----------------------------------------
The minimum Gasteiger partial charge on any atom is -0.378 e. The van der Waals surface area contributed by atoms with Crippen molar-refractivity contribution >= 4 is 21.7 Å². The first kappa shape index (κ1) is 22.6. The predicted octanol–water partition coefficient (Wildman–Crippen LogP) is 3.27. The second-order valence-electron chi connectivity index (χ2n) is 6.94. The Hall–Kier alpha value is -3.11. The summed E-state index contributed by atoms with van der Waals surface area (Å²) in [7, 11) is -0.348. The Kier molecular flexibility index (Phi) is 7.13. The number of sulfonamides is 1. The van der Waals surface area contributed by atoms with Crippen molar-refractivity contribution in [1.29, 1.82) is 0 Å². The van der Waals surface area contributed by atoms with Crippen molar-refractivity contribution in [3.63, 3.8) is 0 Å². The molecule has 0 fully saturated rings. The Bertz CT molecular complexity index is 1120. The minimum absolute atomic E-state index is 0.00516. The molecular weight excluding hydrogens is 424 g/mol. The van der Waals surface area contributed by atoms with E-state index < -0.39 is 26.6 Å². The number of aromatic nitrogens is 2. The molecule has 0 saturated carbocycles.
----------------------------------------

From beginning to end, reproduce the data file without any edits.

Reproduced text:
The minimum Gasteiger partial charge on any atom is -0.378 e. The van der Waals surface area contributed by atoms with Crippen molar-refractivity contribution >= 4 is 21.7 Å². The first kappa shape index (κ1) is 22.6. The predicted octanol–water partition coefficient (Wildman–Crippen LogP) is 3.27. The second-order valence-electron chi connectivity index (χ2n) is 6.94. The Hall–Kier alpha value is -3.11. The summed E-state index contributed by atoms with van der Waals surface area (Å²) in [7, 11) is -0.348. The Kier molecular flexibility index (Phi) is 7.13. The number of sulfonamides is 1. The van der Waals surface area contributed by atoms with Crippen molar-refractivity contribution in [1.29, 1.82) is 0 Å². The van der Waals surface area contributed by atoms with Crippen molar-refractivity contribution in [3.63, 3.8) is 0 Å². The molecule has 0 fully saturated rings. The Bertz CT molecular complexity index is 1120. The minimum absolute atomic E-state index is 0.00516. The molecular weight excluding hydrogens is 424 g/mol. The van der Waals surface area contributed by atoms with E-state index < -0.39 is 26.6 Å². The number of aromatic nitrogens is 2. The molecule has 0 saturated carbocycles.